8. There is also a difference between the charts in the way the trend lines have been fitted to the data. In the second chart we have a line of best fit through all data points over the whole period of observation. The line of best fit then suggests continued growth. In the first chart you could also have a line of best fit and it would again show growth over the whole period. The difference in conclusion is not so great with this fairer treatment of data. However, you decide to treat data either side of the main growth point separately and to emphasise no growth set the lines horizontal through the peak in each period.
    Perhaps the lesson or point being made is that data can be manipulated to show a conclusion already reached. It follows Mark Twain’s observation about lies damned lies and stats

  9. There is no reason to choose a semi-log scale for a ratio unless it is a naturally exponentially increasing ratio – which a price/income ratio is not.
    There is also no logic in saying “it should be 1 at a minimum”. The ratio can be a half or whatever. The logical lower limit is zero.
    There’s an example of a highly deceptive time series chart here:
    which really should have a vertical log scale and well illustrates the point you are making.
    Notice that a single vertical division represents a 100% change in the variables early in the chart but only a 10% change later in the chart – thus masking the enormous lack of adjacency between the two plotted variables in the 1990s and thus giving a false impression of the relation between the variables.

    • I tend to agree that this is one time that a log scale is not beneficial, and that the scale should in fact start at zero (to allof for ratios that are a fraction of one). The only criticism I have is that the scale is a quite generous, masking the severity of the change. Eg, if the y axis finished at 5x instead of 8x the viewer would get a better impression of the scale of the change that occurred from 2000-2003.

        • I also would suggest that there is context around the graph. If I recall, it was used to demonstrate how far off Australia’s price/income ratio is to other countries whose ratios are in the 5-8 range. Hence the reason for the compression of the axis.

          If the point of the graph was to examine the scale of change from pre2000 to post2003, then the axis scale seems inappropriate.

    • Suzi, In the interest of full disclosure, are you one of the four and a half PhDs at Rismark “International”?
      PS: Go on, ask me why I said “four and a half PhDs” 🙂

      • What a rude post. I understood from UE that attacking the man/woman was a banning offence here?

        • Don’t worry, I have endured a few arrows since being here – my recommendation, persist and rise above. Eventually, all is OK.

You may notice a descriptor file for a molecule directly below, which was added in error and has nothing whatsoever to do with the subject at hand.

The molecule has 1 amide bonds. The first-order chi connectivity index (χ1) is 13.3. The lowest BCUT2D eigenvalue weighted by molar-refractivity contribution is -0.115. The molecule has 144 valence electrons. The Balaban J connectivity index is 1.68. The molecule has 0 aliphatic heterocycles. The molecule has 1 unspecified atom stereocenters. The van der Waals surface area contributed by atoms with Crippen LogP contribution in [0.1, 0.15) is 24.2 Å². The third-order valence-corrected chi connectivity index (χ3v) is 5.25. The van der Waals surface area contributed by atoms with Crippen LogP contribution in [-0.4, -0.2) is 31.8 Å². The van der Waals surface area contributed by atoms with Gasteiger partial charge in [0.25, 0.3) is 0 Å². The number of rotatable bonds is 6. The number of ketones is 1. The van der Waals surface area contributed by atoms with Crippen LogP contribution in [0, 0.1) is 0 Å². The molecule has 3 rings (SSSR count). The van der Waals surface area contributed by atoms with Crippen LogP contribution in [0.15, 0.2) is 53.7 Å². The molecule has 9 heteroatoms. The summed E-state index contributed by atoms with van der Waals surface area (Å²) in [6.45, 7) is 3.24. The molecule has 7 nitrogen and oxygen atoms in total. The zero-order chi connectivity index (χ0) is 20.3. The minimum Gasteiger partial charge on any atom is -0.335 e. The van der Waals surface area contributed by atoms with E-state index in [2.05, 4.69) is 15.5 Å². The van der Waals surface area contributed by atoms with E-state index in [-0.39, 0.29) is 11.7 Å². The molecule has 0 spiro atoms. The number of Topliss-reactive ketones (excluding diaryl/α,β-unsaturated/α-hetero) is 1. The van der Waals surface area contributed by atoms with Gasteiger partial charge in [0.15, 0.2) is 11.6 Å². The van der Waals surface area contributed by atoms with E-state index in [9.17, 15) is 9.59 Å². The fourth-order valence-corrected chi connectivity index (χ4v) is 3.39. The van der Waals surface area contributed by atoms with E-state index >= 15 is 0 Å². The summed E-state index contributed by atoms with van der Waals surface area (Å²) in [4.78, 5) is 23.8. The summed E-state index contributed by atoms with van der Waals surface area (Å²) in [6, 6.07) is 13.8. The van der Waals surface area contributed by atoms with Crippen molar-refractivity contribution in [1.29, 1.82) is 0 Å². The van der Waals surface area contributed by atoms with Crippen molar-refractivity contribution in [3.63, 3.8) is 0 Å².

Best of luck. Your arguments are too complex for me at this hour of night (or any, my many detractors would say).


    • Suzi if I pay 2 times my income for a house five years ago, but 4 times my income now, that’s not a naturally exponential ratio?

      I’ve now paid double – not incrementally.

      Also you can’t pay zero times your income to buy a house and not even 1 times, so why use as starting point?

      Even if it wasn’t plotted on semi-log scale, the chart obfuscates by compressing the data into a tighter range, to hide the fact there has been a huge change over time.

      As for the other chart, yes it probably could be plotted semi-log, but in this case its comparing two values which are highly correlated to each other.

      If you plotted it semi log they would be almost a 45 degree line – i.e showing an exponential rise in house prices alongside an “inexorable rise” in housing finance – which has now peaked.

      • No, it’s not. I think you’re perhaps using the common usage of the phrase to apply to statistics, where it has a clearly defined usage. An exponential equation would not fit the chart very well, as the residuals would be non-random (i.e. greatly positive at the start and greatly negative at the end).

        A linear equation (rather than exponential) will always double over a long-enough period of time when the slope is positive. The period of time just depends on the slope of the line.

  10. Tulip Flipper

    It’s really is interesting how you can use a chart to represent an idea, pandering to an audience who may be thinking a certain way (ie. greed/self serving), essentially as a sales tool.

    Nice post, Prince.

    • Hey, TF, did you read ‘Tulip Fever’ by Deborrh Moggach – brilliant and well worth the two or three bucks on amazon used.